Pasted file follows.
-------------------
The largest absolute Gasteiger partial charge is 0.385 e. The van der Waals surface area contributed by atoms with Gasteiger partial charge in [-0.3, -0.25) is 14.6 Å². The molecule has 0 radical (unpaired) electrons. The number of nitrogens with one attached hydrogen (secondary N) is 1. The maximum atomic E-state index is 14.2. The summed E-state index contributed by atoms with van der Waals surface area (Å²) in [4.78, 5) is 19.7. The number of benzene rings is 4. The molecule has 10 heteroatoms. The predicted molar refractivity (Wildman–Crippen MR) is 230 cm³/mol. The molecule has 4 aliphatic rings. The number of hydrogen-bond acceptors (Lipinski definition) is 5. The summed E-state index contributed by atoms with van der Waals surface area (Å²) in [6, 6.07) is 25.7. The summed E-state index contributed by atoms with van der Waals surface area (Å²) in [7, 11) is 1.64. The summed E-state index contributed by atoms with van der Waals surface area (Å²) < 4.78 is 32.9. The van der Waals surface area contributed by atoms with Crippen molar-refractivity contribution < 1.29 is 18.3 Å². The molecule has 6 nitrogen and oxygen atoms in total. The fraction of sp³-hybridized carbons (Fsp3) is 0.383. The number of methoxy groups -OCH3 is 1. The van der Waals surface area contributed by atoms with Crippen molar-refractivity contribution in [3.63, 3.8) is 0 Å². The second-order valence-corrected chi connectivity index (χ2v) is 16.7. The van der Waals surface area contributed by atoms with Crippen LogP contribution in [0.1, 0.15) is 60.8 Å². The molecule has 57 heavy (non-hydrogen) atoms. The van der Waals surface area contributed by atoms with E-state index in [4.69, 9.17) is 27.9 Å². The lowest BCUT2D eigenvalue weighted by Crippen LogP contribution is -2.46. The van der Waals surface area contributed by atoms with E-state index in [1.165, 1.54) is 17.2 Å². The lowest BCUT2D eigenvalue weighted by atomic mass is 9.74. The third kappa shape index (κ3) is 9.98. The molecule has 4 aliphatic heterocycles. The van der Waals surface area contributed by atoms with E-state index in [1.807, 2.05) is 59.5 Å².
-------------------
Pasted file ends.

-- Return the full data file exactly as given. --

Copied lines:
The largest absolute Gasteiger partial charge is 0.385 e. The van der Waals surface area contributed by atoms with Gasteiger partial charge in [-0.3, -0.25) is 14.6 Å². The molecule has 0 radical (unpaired) electrons. The number of nitrogens with one attached hydrogen (secondary N) is 1. The maximum atomic E-state index is 14.2. The summed E-state index contributed by atoms with van der Waals surface area (Å²) in [4.78, 5) is 19.7. The number of benzene rings is 4. The molecule has 10 heteroatoms. The predicted molar refractivity (Wildman–Crippen MR) is 230 cm³/mol. The molecule has 4 aliphatic rings. The number of hydrogen-bond acceptors (Lipinski definition) is 5. The summed E-state index contributed by atoms with van der Waals surface area (Å²) in [6, 6.07) is 25.7. The summed E-state index contributed by atoms with van der Waals surface area (Å²) in [7, 11) is 1.64. The summed E-state index contributed by atoms with van der Waals surface area (Å²) < 4.78 is 32.9. The van der Waals surface area contributed by atoms with Crippen molar-refractivity contribution < 1.29 is 18.3 Å². The molecule has 6 nitrogen and oxygen atoms in total. The fraction of sp³-hybridized carbons (Fsp3) is 0.383. The number of methoxy groups -OCH3 is 1. The van der Waals surface area contributed by atoms with Crippen molar-refractivity contribution in [3.63, 3.8) is 0 Å². The second-order valence-corrected chi connectivity index (χ2v) is 16.7. The van der Waals surface area contributed by atoms with Crippen LogP contribution in [0.1, 0.15) is 60.8 Å². The molecule has 57 heavy (non-hydrogen) atoms. The van der Waals surface area contributed by atoms with E-state index in [4.69, 9.17) is 27.9 Å². The lowest BCUT2D eigenvalue weighted by Crippen LogP contribution is -2.46. The van der Waals surface area contributed by atoms with E-state index in [1.165, 1.54) is 17.2 Å². The lowest BCUT2D eigenvalue weighted by atomic mass is 9.74. The third kappa shape index (κ3) is 9.98. The molecule has 4 aliphatic heterocycles. The van der Waals surface area contributed by atoms with E-state index in [1.807, 2.05) is 59.5 Å².